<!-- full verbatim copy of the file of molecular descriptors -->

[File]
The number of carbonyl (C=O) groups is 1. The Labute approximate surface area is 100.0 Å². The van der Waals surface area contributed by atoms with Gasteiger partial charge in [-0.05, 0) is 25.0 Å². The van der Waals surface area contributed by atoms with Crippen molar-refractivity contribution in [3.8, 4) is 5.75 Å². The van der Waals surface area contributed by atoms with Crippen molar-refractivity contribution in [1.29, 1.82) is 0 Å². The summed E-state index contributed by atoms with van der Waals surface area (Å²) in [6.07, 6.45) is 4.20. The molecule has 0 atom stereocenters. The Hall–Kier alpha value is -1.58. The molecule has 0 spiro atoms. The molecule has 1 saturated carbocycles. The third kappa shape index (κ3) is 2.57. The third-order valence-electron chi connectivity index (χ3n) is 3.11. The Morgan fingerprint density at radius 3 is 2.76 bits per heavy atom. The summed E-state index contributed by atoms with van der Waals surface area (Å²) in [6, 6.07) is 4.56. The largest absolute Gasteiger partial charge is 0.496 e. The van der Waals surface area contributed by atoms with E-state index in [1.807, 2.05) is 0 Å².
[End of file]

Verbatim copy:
The number of carbonyl (C=O) groups is 1. The Labute approximate surface area is 100.0 Å². The van der Waals surface area contributed by atoms with Gasteiger partial charge in [-0.05, 0) is 25.0 Å². The van der Waals surface area contributed by atoms with Crippen molar-refractivity contribution in [3.8, 4) is 5.75 Å². The van der Waals surface area contributed by atoms with Crippen molar-refractivity contribution in [1.29, 1.82) is 0 Å². The summed E-state index contributed by atoms with van der Waals surface area (Å²) in [6.07, 6.45) is 4.20. The molecule has 0 atom stereocenters. The Hall–Kier alpha value is -1.58. The molecule has 0 spiro atoms. The molecule has 1 saturated carbocycles. The third kappa shape index (κ3) is 2.57. The third-order valence-electron chi connectivity index (χ3n) is 3.11. The Morgan fingerprint density at radius 3 is 2.76 bits per heavy atom. The summed E-state index contributed by atoms with van der Waals surface area (Å²) in [6, 6.07) is 4.56. The largest absolute Gasteiger partial charge is 0.496 e. The van der Waals surface area contributed by atoms with E-state index in [1.807, 2.05) is 0 Å².